And, even though he had multiple runs with the X-Division title and continually had great matches with a variety of opponents, I don’t feel that Chris was truly given the ball to run to the end zone with.  Sure he was given the ball many times, but it would soon be taken away from him by no fault of his own.  Later on, Chris and Alex Shelley formed a very successful tag team.  I always said that their tag team was easily the best tag team in the world.  They both had created an entirely new style of tag team wrestling.  In a business where everything has been done and no idea is original, these two were copyrighting a brand new style.  As much success as Chris had attained as a singles wrestler, his success as a tag team wrestler was tenfold.  His influence on young aspiring wrestlers is undeniable as you can still see young wrestlers emulating the style that Alex and Chris popularized during their time as a team.

Motor City Machine Guns.

 

 

As much success as that team brought Chris, on April 20th 2011, it brought Chris the complete opposite.  In a tag team match against Team Mexico, he suffered a torn ACL.  To be exact, he needed a complete ACL replacement with a cadaver graft and lateral meniscus repair in his right knee.  After 11 years in wrestling, this was as serious as an injury as one could sustain.  Chris had been virtually injury free during his career.  While I had my share of tears and missing teeth, Chris had made it up that point in his career unscathed.  I can recall Chris rolling his ankle and spraining his knee during the years we wrestled in TNA together.  Coincidentally, he and I were tag teaming in both matches.  Those were tough injuries, but nothing compared to tearing his ACL.  Chris would be out for a total of 11 months.  I can’t stress how mentally draining suffering such a serious injury can be.  When making a living in pro wrestling, your body is everything, I mean EVERYTHING.   And to put it in simple terms, Chris was out of a job for 11 months.  As soon as I heard of the news, it tore me up inside as I knew how serious of an injury it was and how tough the road ahead was going to be.  I was not with TNA when this happened, so I kept in contact with Chris through phone calls and texts and guess what?  His happy, upbeat personality was still in tact.  I was shocked, but at the same time I wasn’t.  I know Chris was anxious to get back in the ring and return to the only life he had known during his adult years.

At that point in time, I don’t think Chris ever asked himself, should I continue wrestling.  He took it in stride and made the best of the situation.  There’s two ways one can react to such a predicament and Chris did his best to take it down the right path.  After 11 grueling months of rehab, pain and surgery, Chris returned to TNA.  And after eight matches back…it happened again.  He tore his ACL.  This time in his left knee.

Was this really happening?  Was this real life?  It was June 14th 2012 and as I watched TNA Impact on TV at home, I saw Chris take a nasty spill to the outside and immediately grab his knee.  Right away, it appeared that something was seriously wrong.  Chris had grabbed his left knee, which was his good knee.  And soon after, it was clear that the match was beginning to fall apart.  I still held hope that it wasn’t that serious and he would be ok.  I texted him and soon after got a reply that said that the TNA doctor’s opinion was that it was a torn ACL.  After Chris obtained his MRI, it was official.  Chris needed a second surgery in the span of a little over a year.  This time he had an ACL replacement with hamstring graft and lateral and medial meniscus repair in the left knee.

Prior to knee surgery #2.

I was baffled.  I couldn’t understand why this was happening to Chris.  There are so many whys to this situation and I can only imagine Chris going through all of them in his head.  As strong of a human being as Chris is, was this something that would finally break him?  Would this be the catalyst for a life altering change in a man that had been absolutely drained.  I can’t imagine how hard those 11 months were for Chris.  After going through one year of hell, he had another year of hell to look forward to.  Chris is the only person that can truly know what one goes through in a situation like this.  Back to back ACL tears, back to back years of rehab and physical therapy, back to back years of uncertainty.  So, a man is defined by how he handles adversity?  Then Chris has proved to be the definition of perseverance, determination, integrity, and tenacity.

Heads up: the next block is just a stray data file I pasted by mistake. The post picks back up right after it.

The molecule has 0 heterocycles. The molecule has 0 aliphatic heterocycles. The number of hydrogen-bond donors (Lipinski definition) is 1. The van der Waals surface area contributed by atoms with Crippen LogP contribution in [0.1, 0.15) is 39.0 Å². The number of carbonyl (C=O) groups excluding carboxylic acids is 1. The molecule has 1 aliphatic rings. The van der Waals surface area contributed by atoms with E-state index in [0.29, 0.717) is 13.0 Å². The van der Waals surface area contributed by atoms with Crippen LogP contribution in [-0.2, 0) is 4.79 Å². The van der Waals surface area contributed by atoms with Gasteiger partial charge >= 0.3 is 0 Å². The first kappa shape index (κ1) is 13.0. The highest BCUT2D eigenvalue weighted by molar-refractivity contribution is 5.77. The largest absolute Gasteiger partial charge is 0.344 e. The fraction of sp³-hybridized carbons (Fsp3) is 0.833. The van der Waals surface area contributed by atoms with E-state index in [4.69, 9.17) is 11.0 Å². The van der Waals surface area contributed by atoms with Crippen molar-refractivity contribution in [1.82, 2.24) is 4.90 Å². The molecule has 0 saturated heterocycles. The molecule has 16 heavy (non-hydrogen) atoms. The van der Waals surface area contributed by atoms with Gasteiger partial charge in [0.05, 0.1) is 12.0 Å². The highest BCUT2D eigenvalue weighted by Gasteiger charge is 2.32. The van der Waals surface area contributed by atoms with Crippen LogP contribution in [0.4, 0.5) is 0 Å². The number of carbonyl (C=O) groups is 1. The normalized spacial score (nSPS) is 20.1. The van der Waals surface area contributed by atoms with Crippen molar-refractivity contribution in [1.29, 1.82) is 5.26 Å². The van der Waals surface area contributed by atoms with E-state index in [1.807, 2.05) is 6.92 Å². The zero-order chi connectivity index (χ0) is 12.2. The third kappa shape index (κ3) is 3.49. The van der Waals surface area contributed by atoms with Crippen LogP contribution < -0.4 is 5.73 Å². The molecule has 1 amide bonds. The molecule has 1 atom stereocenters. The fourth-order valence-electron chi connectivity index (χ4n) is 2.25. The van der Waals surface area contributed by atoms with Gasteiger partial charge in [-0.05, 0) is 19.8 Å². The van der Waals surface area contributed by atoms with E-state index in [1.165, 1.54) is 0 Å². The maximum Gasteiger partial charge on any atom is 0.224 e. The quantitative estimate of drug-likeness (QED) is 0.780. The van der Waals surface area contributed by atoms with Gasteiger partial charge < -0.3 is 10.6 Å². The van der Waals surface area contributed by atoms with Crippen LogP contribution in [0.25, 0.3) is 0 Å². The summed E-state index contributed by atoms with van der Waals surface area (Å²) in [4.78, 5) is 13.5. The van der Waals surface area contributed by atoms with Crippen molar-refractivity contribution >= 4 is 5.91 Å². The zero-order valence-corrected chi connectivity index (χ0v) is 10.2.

I went to visit Chris the day after his latest surgery in July of this year and as he lay in a hotel bed with an enormous cast with a contraption attached to it, I couldn’t help but notice that he was the same Chris.  Nothing in his demeanor had changed.  I’m sure internally, Chris has asked all the whys and questioned things and thought of what could have been done different, but externally he has proved that he is not a quitter.  Currently, Chris is still going H.A.M at rehab and determined to resume his life as he once knew it.  Now, does that count wrestling?  I can only assume that internally, he has posed to himself the question, should I continue wrestling?  Is it possible to return and return to the level that Chris was at before he was forced out due to injury?  Of course, the human body can achieve anything, but does Chris have it together mentally to get himself back to that physical condition?  I know him as well as anyone and I say yes.  But, hell, maybe Chris doesn’t want to continue wrestling.  Maybe this is too much, I know it would be for me.  Maybe he IS determined to return to wrestling.  These internal struggles face every wrestler, it’s just the situation that is different.  I don’t want to take any guesses on if Chris will continue his career as a wrestler, but I know that the industry as a whole and TNA specifically, needs Chris to return.  But only Chris knows if that is what is really best for Chris.  Chris is one of those good guys you always hear about and selfishly I wrote this so that everyone reading still remembers Chris and all the great moments he has given the fans of pro wrestling.  Out of sight, out of mind is never more true than when it comes to pro wrestling, so as Chris works hard to fix his body, hopefully this blog will remind you all of how great of a wrestler he is, because at the end of the day, my story aint the only one I’m tryna to tell.